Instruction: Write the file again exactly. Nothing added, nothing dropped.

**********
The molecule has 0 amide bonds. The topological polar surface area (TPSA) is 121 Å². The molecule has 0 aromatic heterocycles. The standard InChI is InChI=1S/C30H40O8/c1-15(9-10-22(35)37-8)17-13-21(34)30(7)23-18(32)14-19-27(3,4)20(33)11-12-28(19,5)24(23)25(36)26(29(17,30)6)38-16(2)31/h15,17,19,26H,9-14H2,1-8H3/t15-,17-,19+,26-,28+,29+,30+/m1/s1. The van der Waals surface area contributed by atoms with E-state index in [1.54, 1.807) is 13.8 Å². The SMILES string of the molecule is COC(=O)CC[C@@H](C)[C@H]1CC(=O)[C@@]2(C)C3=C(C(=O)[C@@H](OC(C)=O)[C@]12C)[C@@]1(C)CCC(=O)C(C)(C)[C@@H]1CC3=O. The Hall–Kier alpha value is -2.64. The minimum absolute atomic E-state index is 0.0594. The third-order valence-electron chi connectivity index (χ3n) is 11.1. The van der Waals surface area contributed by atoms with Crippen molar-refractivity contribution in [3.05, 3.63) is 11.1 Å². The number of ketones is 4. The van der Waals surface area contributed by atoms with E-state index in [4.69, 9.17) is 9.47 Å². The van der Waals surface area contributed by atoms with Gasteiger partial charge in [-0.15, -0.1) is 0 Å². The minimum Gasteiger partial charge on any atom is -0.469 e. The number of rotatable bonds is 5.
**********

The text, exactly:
The molecule has 0 amide bonds. The topological polar surface area (TPSA) is 121 Å². The molecule has 0 aromatic heterocycles. The standard InChI is InChI=1S/C30H40O8/c1-15(9-10-22(35)37-8)17-13-21(34)30(7)23-18(32)14-19-27(3,4)20(33)11-12-28(19,5)24(23)25(36)26(29(17,30)6)38-16(2)31/h15,17,19,26H,9-14H2,1-8H3/t15-,17-,19+,26-,28+,29+,30+/m1/s1. The van der Waals surface area contributed by atoms with E-state index in [1.54, 1.807) is 13.8 Å². The SMILES string of the molecule is COC(=O)CC[C@@H](C)[C@H]1CC(=O)[C@@]2(C)C3=C(C(=O)[C@@H](OC(C)=O)[C@]12C)[C@@]1(C)CCC(=O)C(C)(C)[C@@H]1CC3=O. The Hall–Kier alpha value is -2.64. The minimum absolute atomic E-state index is 0.0594. The third-order valence-electron chi connectivity index (χ3n) is 11.1. The van der Waals surface area contributed by atoms with Crippen molar-refractivity contribution in [3.05, 3.63) is 11.1 Å². The number of ketones is 4. The van der Waals surface area contributed by atoms with E-state index in [4.69, 9.17) is 9.47 Å². The van der Waals surface area contributed by atoms with Gasteiger partial charge in [-0.15, -0.1) is 0 Å². The minimum Gasteiger partial charge on any atom is -0.469 e. The number of rotatable bonds is 5.